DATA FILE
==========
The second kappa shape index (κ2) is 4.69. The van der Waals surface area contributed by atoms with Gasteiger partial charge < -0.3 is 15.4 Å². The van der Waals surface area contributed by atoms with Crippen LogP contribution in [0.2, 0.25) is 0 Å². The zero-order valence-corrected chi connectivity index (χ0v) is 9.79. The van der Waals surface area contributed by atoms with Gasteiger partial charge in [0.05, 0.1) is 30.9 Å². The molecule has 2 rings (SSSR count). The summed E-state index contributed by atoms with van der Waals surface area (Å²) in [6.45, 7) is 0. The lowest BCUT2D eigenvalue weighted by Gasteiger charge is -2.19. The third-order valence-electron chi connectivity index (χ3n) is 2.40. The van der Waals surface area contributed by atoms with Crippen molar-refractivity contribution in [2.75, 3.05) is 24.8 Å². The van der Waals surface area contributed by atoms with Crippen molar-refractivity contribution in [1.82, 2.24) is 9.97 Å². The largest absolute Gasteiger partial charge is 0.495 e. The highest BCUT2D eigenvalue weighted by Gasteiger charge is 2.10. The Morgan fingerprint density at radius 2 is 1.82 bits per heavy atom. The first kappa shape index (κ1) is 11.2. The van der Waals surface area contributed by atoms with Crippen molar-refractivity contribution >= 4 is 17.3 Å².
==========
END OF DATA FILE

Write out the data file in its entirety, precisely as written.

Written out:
The second kappa shape index (κ2) is 4.69. The van der Waals surface area contributed by atoms with Gasteiger partial charge < -0.3 is 15.4 Å². The van der Waals surface area contributed by atoms with Crippen LogP contribution in [0.2, 0.25) is 0 Å². The zero-order valence-corrected chi connectivity index (χ0v) is 9.79. The van der Waals surface area contributed by atoms with Gasteiger partial charge in [0.05, 0.1) is 30.9 Å². The molecule has 2 rings (SSSR count). The summed E-state index contributed by atoms with van der Waals surface area (Å²) in [6.45, 7) is 0. The lowest BCUT2D eigenvalue weighted by Gasteiger charge is -2.19. The third-order valence-electron chi connectivity index (χ3n) is 2.40. The van der Waals surface area contributed by atoms with Crippen molar-refractivity contribution in [2.75, 3.05) is 24.8 Å². The van der Waals surface area contributed by atoms with Crippen molar-refractivity contribution in [1.82, 2.24) is 9.97 Å². The largest absolute Gasteiger partial charge is 0.495 e. The highest BCUT2D eigenvalue weighted by Gasteiger charge is 2.10. The Morgan fingerprint density at radius 2 is 1.82 bits per heavy atom. The first kappa shape index (κ1) is 11.2. The van der Waals surface area contributed by atoms with Crippen molar-refractivity contribution >= 4 is 17.3 Å².